NAPA, Calif. – Tim Clark addressed his ball, reared back, took a mighty lash … and barely grazed the top of his ball with the sole of his driver. The ball dribbled off the tee and stopped perhaps 10 feet away, and Clark and practice round playing partners Matt Jones and Chez Reavie appraised the intentional duff with wry smiles.
Well, that’s one way to hit a 10-footer.
The 90-plus-degree air is thick with plots and subplots as the 2016 PGA Tour gets set to kick off with this week’s Frys.com Open at Silverado Country Club, among them how golfers like Clark, one of the last of the anchored putters, will adapt to the much-chronicled anchoring ban that goes into effect January 1.
“I’m still kind of deciding,” Clark said Tuesday. “But I’m probably going to start this week with something that will be allowed next year. I’ll probably go Kuchar-style.”
For the uninitiated, putting like Matt Kuchar means steadying the putter in part by running the grip end of the shaft up your left forearm. Clark, who will turn 40 in December, has had bigger problems than the USGA’s ban on anchoring, namely his most recent injury setback, left elbow surgery, that kept him off the Tour for five months.
“I feel great, physically,” he said. “I’m close to back to normal.”
Clark underwent surgery on his right elbow in 2011.
Charl Schwartzel stood on the practice green, squinted up at the hot sun, and asked his caddie whether the front and back nines here both come back to the clubhouse.
The 2011 Masters champion could be excused for feeling out of sorts. He’s one of four players in the field this week who competed in the Presidents Cup in South Korea, a quartet that also includes U.S. hero Chris Kirk, Steven Bowditch and Hideki Matsuyama.
“I feel like I’m on a different planet,” said Schwartzel, who made the 12-hour flight from South Korea to San Francisco on Monday. “I didn’t sleep well last night. It’s a 16-hour time change. I watched that movie with the Rock on the flight—San Andreas. Here I am watching that as I’m flying to San Francisco. The whole place is falling apart!”
Bowditch, who finished second here last year, reported no ill effects from the trip.
“I’m good to go,” he said. “It was an easy trip. I enjoy flying. I slept for probably six or seven hours. I’ll fly from Dallas, where I live in the U.S., to Brisbane quite often. And after this I’ll go to Las Vegas, Malaysia, China, Australia and South Africa.”
The off-season just isn’t what it used to be. After a hiatus of just two and a half weeks since Jordan Spieth won the Tour Championship, 144 players will tee off at the Frys.com at Silverado on Thursday, the lid lifter for the 2016 season.
There will be 47 events in all: seven during the fall of 2015, followed by a seven-week break, followed by the Hyundai Tournament of Champions in January. This may be the only tournament, however, in which last year’s champion, Sangmoon Bae, will miss out on defending his title in order to defend his country. He was off to join the South Korean military shortly after compiling a 2-1-1 record at the Presidents Cup.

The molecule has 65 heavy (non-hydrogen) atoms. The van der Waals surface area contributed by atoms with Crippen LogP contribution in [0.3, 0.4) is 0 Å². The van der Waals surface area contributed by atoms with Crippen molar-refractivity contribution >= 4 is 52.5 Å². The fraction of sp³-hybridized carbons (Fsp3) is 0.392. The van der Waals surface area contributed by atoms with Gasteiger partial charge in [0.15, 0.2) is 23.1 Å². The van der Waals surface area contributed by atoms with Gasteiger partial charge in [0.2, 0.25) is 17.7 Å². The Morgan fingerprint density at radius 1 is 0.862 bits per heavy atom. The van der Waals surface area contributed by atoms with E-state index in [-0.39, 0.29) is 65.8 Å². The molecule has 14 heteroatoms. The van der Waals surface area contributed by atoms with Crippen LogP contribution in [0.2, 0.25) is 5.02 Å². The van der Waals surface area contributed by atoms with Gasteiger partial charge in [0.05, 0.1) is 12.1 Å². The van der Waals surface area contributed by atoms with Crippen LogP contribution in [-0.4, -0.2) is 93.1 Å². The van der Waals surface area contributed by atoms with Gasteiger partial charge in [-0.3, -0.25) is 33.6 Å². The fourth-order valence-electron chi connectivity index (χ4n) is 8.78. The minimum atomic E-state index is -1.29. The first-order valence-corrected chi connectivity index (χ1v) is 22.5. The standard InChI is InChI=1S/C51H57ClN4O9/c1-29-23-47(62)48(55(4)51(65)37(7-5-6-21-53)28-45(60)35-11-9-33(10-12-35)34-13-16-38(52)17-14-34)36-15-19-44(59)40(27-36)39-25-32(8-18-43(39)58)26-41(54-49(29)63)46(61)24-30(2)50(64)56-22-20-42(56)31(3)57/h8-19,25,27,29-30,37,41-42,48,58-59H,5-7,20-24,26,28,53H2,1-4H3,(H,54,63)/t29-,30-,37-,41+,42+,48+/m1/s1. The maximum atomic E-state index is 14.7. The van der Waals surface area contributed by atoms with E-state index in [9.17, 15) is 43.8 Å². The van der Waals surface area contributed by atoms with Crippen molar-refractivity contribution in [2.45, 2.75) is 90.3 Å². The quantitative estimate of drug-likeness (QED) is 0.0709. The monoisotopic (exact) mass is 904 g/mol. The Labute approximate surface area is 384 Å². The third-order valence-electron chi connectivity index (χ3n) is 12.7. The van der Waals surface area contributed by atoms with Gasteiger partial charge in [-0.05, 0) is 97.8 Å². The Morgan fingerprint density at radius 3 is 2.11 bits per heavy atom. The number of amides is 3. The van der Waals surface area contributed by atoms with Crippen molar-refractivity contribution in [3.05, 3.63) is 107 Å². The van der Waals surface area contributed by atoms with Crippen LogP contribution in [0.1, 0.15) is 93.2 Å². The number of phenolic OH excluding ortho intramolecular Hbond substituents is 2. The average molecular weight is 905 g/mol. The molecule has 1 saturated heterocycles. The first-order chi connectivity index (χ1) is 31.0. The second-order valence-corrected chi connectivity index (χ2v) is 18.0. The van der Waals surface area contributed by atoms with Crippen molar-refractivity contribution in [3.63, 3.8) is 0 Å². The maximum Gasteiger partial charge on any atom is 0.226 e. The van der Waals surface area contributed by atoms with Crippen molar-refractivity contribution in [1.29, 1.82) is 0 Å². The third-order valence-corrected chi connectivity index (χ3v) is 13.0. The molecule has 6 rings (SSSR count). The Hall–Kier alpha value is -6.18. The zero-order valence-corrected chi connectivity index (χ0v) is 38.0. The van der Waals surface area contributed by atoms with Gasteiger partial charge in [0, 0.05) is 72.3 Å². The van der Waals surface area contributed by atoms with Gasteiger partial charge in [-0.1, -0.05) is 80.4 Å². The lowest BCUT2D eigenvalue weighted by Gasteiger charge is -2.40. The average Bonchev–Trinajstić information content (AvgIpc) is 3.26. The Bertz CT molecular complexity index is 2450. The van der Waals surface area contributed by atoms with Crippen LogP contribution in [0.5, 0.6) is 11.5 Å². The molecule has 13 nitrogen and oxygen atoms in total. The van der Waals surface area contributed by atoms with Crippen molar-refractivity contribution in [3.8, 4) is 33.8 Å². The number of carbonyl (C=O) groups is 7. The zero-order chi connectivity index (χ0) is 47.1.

“Have I been playing? It hasn’t been that long since I stopped playing,” said seventh-ranked Justin Rose, the highest ranked player in the field other than No. 3 Rory McIlroy. “I’ve just come from four or five days of equipment testing, and before that I played Pine Valley and Merion with some friends, and before that was the Tour Championship.” Rose tied for second place.
Kevin Na, who tied for 16th at the Tour Championship, said he was concerned about a possible loss of focus after the conclusion of the FedEx Cup. That’s partly why he was a late commitment to the Frys.com; he didn’t want to go into his hometown tournament, next week’s Shriners Hospitals for Children Open in Las Vegas, out of form.
“It was a short break,” Na said.
Harold Varner III is a 25-year-old PGA Tour rookie who finished 25th on the Web.com Tour money list, which means he was the very last player to graduate to the big Tour via his regular-season tournament winnings on the developmental tour.
He’s also the first player of African-American ancestry to make the Tour since Joseph Bramlett in 2011, and only the second since the arrival of Tiger Woods nearly two decades ago. Not that Varner would necessarily frame it that way.
“I want to inspire all races,” Varner, a 5-foot-8-inch graduate of East Carolina University, said in his press conference Tuesday. As for being just the second black player to make it to the Tour since Woods, Varner added: “Yeah, it does surprise me. I don’t think he really motivated me—I didn’t see Tiger as a black or white thing. I just know he was the best player, and he happened to be black. If me playing golf brings more African-Americans to the game, then the more the merrier.”
As a junior golfer, Varner won the 2007 First Tee Open at Pebble Beach with pro Morris Hatalsky. Both men now reside in Jacksonville, Fla., and they keep in touch. Until he made all of $2,340 at the WinCo Foods Portland Open in August, snagging the 25th spot on the money list, Varner’s brief run as a pro had been less successful. He qualified for the 2013 U.S. Open at Merion, but shot 76-79 and missed the cut.
As for Woods, Varner says they’ve never met.
“I’m sure we’ll cross paths soon,” he said. “I’m looking forward to him coming back.”